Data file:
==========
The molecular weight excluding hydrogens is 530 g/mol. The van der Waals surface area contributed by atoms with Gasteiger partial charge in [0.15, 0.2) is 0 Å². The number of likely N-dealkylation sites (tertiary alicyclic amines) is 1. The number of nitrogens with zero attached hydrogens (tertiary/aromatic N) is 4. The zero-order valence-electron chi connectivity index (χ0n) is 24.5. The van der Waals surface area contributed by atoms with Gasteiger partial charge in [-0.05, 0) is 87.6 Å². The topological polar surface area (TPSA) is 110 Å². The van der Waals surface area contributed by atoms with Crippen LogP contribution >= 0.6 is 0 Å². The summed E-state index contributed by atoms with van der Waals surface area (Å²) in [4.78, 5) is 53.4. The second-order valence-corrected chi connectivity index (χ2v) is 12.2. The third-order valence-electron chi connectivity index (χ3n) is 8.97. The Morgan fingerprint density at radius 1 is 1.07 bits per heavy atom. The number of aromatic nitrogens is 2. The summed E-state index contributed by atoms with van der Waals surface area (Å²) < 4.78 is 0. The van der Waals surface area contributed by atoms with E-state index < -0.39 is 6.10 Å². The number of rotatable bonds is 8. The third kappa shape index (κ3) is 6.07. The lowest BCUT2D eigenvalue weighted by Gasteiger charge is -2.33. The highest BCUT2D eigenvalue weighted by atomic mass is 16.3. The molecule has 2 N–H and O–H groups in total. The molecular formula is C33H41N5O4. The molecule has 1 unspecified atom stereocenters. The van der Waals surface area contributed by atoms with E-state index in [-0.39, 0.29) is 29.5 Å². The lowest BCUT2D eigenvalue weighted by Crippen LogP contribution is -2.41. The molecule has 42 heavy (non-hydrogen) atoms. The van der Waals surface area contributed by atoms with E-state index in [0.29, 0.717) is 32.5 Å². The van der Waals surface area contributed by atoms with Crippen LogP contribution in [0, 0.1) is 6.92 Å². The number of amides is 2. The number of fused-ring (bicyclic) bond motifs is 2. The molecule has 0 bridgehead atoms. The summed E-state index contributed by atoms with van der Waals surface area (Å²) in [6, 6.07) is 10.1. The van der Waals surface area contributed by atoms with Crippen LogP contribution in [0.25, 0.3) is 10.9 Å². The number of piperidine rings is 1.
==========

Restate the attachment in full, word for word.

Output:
The molecular weight excluding hydrogens is 530 g/mol. The van der Waals surface area contributed by atoms with Gasteiger partial charge in [0.15, 0.2) is 0 Å². The number of likely N-dealkylation sites (tertiary alicyclic amines) is 1. The number of nitrogens with zero attached hydrogens (tertiary/aromatic N) is 4. The zero-order valence-electron chi connectivity index (χ0n) is 24.5. The van der Waals surface area contributed by atoms with Gasteiger partial charge in [-0.05, 0) is 87.6 Å². The topological polar surface area (TPSA) is 110 Å². The van der Waals surface area contributed by atoms with Crippen LogP contribution >= 0.6 is 0 Å². The summed E-state index contributed by atoms with van der Waals surface area (Å²) in [4.78, 5) is 53.4. The second-order valence-corrected chi connectivity index (χ2v) is 12.2. The third-order valence-electron chi connectivity index (χ3n) is 8.97. The Morgan fingerprint density at radius 1 is 1.07 bits per heavy atom. The number of aromatic nitrogens is 2. The summed E-state index contributed by atoms with van der Waals surface area (Å²) < 4.78 is 0. The van der Waals surface area contributed by atoms with E-state index < -0.39 is 6.10 Å². The number of rotatable bonds is 8. The third kappa shape index (κ3) is 6.07. The lowest BCUT2D eigenvalue weighted by Gasteiger charge is -2.33. The highest BCUT2D eigenvalue weighted by atomic mass is 16.3. The molecule has 2 N–H and O–H groups in total. The molecular formula is C33H41N5O4. The molecule has 1 unspecified atom stereocenters. The van der Waals surface area contributed by atoms with E-state index in [-0.39, 0.29) is 29.5 Å². The lowest BCUT2D eigenvalue weighted by Crippen LogP contribution is -2.41. The molecule has 42 heavy (non-hydrogen) atoms. The van der Waals surface area contributed by atoms with E-state index in [0.29, 0.717) is 32.5 Å². The van der Waals surface area contributed by atoms with Crippen LogP contribution in [0, 0.1) is 6.92 Å². The number of amides is 2. The number of fused-ring (bicyclic) bond motifs is 2. The molecule has 0 bridgehead atoms. The summed E-state index contributed by atoms with van der Waals surface area (Å²) in [6, 6.07) is 10.1. The van der Waals surface area contributed by atoms with Crippen LogP contribution in [0.25, 0.3) is 10.9 Å². The number of piperidine rings is 1.